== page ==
Renewable, clean, green... All of these words suggest a departure from the status quo.
India, for its part, has its own vocabulary of energy policy evolution. The Ministry of New and Renewable Energy, for example, is bent on invigorating the Indian power grid with non-fossil fuel sources.
Some of the ministry's transformative efforts will be implemented by state-owned companies which India calls Public Sector Undertakings, or PSUs.
I kind of like the terminology of a public undertaking; it's a sort of national heave-ho.
In fact, it's strongly reminiscent of Barack Obama and his collective approach to change. As Obama put it candidly during debate season, "...we can't solve global warming because I f—-ing changed light bulbs in my house. It's because of something collective."
Indeed. And as the President-elect drops his hyphen and takes the Oval Office this coming week, he should look at what's going on in India with its PSUs.
Public Problem, Public Solution
We hear about power outages pretty infrequently here in the U.S. What shortages we do have are usually temporary and caused by severe weather.
But in India, as in many other countries, the grid is old and weak. Today's electricity demands could not have been foreseen during British colonial rule or the period of economic frailty that preceded India's current boom, so the government has essentially had to duct-tape the system with periodic updates.
And half of the population—that means more than half a billion people—do not have household electricity because they aren't even hooked up to the grid.
Though PSUs only have to be 51% owned by the government, leaders in the national capital New Delhi have signaled their intent to make the national renewable energy company almost 100% state owned.
As one government official told India's Economic Times this week, a renewable energy PSU "would bring more focus to the capital-intensive renewable sector and support the industry in a big way. A PSU would act as a catalyst and provide leadership role in exploring renewable energy sources and set up power plants."
Now, joining with India's other energy PSUs, the ruling Government says it intends to provide "power for all" by 2012.
The National Thermal Power Corporation, which deals with coal-fired electricity, and the National Hydro Power Corp are mammoths in India's energy mix. Yet national demand outran capacity by about 14% by mid-2008, according to the Ministry of Power.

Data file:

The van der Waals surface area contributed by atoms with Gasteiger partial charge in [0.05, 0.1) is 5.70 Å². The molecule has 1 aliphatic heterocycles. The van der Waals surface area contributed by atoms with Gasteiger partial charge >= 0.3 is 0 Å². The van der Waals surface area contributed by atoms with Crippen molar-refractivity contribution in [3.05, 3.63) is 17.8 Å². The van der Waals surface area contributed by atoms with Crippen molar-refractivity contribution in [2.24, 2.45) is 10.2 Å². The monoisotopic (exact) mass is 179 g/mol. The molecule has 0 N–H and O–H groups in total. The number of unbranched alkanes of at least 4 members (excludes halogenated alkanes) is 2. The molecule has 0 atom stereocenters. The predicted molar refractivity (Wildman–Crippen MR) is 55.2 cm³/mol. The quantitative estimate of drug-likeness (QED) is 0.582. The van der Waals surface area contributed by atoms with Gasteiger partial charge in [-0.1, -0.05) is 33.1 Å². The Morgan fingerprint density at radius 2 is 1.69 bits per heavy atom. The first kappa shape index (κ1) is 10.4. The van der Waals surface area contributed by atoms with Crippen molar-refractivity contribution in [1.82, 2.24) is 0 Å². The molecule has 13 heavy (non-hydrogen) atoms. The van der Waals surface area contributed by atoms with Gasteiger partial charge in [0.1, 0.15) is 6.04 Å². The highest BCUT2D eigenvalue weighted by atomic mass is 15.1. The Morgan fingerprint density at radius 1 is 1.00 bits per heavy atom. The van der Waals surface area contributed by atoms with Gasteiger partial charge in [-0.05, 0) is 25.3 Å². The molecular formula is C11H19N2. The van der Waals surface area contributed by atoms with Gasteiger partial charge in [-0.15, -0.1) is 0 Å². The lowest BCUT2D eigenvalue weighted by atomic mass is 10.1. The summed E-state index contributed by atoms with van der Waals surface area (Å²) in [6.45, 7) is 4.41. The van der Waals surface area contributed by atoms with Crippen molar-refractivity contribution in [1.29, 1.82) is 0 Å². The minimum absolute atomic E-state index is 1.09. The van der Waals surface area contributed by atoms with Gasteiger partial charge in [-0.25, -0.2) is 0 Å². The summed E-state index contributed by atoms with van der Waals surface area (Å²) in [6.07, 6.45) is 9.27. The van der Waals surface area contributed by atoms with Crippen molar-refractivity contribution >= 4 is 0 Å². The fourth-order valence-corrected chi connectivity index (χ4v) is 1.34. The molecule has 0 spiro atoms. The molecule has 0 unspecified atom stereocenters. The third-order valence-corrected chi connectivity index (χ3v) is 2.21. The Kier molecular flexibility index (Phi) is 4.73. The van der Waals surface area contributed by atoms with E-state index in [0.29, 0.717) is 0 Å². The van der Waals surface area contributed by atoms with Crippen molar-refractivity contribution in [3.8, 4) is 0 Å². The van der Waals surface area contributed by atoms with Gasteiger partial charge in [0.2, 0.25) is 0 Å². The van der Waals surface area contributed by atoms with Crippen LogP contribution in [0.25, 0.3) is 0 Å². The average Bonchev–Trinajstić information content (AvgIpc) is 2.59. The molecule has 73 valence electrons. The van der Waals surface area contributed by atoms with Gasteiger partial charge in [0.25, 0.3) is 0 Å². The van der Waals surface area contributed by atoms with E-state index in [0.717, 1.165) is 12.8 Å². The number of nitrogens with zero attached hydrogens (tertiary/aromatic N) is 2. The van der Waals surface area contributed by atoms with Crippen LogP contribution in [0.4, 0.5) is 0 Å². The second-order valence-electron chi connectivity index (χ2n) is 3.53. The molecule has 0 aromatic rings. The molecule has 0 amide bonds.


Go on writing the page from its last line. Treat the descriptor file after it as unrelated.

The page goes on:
In some particularly crowded and underdeveloped Indian states, shortfalls nearly equal total local production. Thousands of megawatts are imported from states with surplus, but that transfer process itself leads to big losses through inefficient lines.
NTPC is the largest power company in India, and its stock is listed on the Bombay Stock Exchange (the state has an 89% controlling stake). So we expect India's renewable energy PSU to go public, too, once it gets its feet.
Energy Infrastructure—A Thorn in India's Side
The inadequacy of India's overall infrastructure investments has been a thorn in the side of the country's economic progress...
Comparing India's rise to that of China—the Middle Kingdom pushed into double-digit yearly GDP growth while India maxed out around 8%—many observers fault India's shoddy infrastructure for keeping it in the runner-up spot for Asian growth.
Bidisha Ganguly of the Confederation of Indian Industry points out India's heretofore reactive policy:
"We don't build infrastructure ahead of demand," he says. "We typically build it once the bottlenecks are there and fairly apparent."
Bangalore, India's third most populous city and the capital of Indian infotech, has even been subject to up to 8-hour blackouts. Can you imagine what 8-hour outages in Silicon Valley would do to the American economy?
The multi-billion dollar infrastructure investment we're about to see under the Obama Administration will go towards preventing such energy-related disasters. Many states and federal agencies will use their funds to make renewables 20% of the total U.S. electricity supply by 2020, stimulating clean energy firms and harnessing top technology in the process.
In India, they've set the goal of doubling the clean contribution to grid-connected electricity from its current 8% total. That leaves the matter of expanding the grid to new rural locales and unserved urban areas. In those places, above all, India has the capability and the political will to leapfrog fossil fuel power in favor of renewables.
Barack Obama and his energy team must pay attention to developments like this in India for reasons of national security, economics, and knowledge sharing. For example, India joined with Brazil last year at the UN Food and Agriculture Organization in condemning inefficient biofuels that compete with food supply. Different countries have different clean energy options they can cultivate. We'll keep you up to date on the investment element of India's energy change as part of the broader global transformation we're seeing.
P.S. - Green Chip International readers are already connected—with a strong, diversified portfolio of global clean energy winners. India has already delivered gains to international renewable energy investors, and we're ready to pounce on more Indian-based listings in Bombay, London, and even on Wall Street. Learn more about GCI here.